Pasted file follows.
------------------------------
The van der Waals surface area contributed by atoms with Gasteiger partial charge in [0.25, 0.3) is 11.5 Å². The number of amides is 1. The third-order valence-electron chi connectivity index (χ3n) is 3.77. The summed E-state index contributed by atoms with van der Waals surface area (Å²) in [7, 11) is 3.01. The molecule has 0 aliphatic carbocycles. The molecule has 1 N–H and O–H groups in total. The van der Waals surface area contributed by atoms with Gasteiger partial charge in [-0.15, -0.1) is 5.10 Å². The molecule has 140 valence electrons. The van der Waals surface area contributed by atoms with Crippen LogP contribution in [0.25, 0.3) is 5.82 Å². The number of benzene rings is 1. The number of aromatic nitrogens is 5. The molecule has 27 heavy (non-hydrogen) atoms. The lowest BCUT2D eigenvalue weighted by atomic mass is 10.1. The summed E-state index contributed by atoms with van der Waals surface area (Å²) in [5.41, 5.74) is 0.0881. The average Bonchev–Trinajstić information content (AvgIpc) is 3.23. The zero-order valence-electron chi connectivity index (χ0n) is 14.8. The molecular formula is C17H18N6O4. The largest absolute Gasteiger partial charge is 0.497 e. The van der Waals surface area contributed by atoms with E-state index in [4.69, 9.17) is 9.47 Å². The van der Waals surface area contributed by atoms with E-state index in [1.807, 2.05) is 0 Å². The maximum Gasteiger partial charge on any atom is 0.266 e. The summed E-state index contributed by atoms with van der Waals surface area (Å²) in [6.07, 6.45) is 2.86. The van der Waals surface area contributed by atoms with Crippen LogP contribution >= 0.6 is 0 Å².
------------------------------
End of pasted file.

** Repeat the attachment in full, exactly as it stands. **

The van der Waals surface area contributed by atoms with Gasteiger partial charge in [0.25, 0.3) is 11.5 Å². The number of amides is 1. The third-order valence-electron chi connectivity index (χ3n) is 3.77. The summed E-state index contributed by atoms with van der Waals surface area (Å²) in [7, 11) is 3.01. The molecule has 0 aliphatic carbocycles. The molecule has 1 N–H and O–H groups in total. The van der Waals surface area contributed by atoms with Gasteiger partial charge in [-0.15, -0.1) is 5.10 Å². The molecule has 140 valence electrons. The van der Waals surface area contributed by atoms with Crippen LogP contribution in [0.25, 0.3) is 5.82 Å². The number of benzene rings is 1. The number of aromatic nitrogens is 5. The molecule has 27 heavy (non-hydrogen) atoms. The lowest BCUT2D eigenvalue weighted by atomic mass is 10.1. The summed E-state index contributed by atoms with van der Waals surface area (Å²) in [5.41, 5.74) is 0.0881. The average Bonchev–Trinajstić information content (AvgIpc) is 3.23. The zero-order valence-electron chi connectivity index (χ0n) is 14.8. The molecular formula is C17H18N6O4. The largest absolute Gasteiger partial charge is 0.497 e. The van der Waals surface area contributed by atoms with E-state index in [4.69, 9.17) is 9.47 Å². The van der Waals surface area contributed by atoms with E-state index in [1.807, 2.05) is 0 Å². The maximum Gasteiger partial charge on any atom is 0.266 e. The summed E-state index contributed by atoms with van der Waals surface area (Å²) in [6.07, 6.45) is 2.86. The van der Waals surface area contributed by atoms with Crippen LogP contribution >= 0.6 is 0 Å².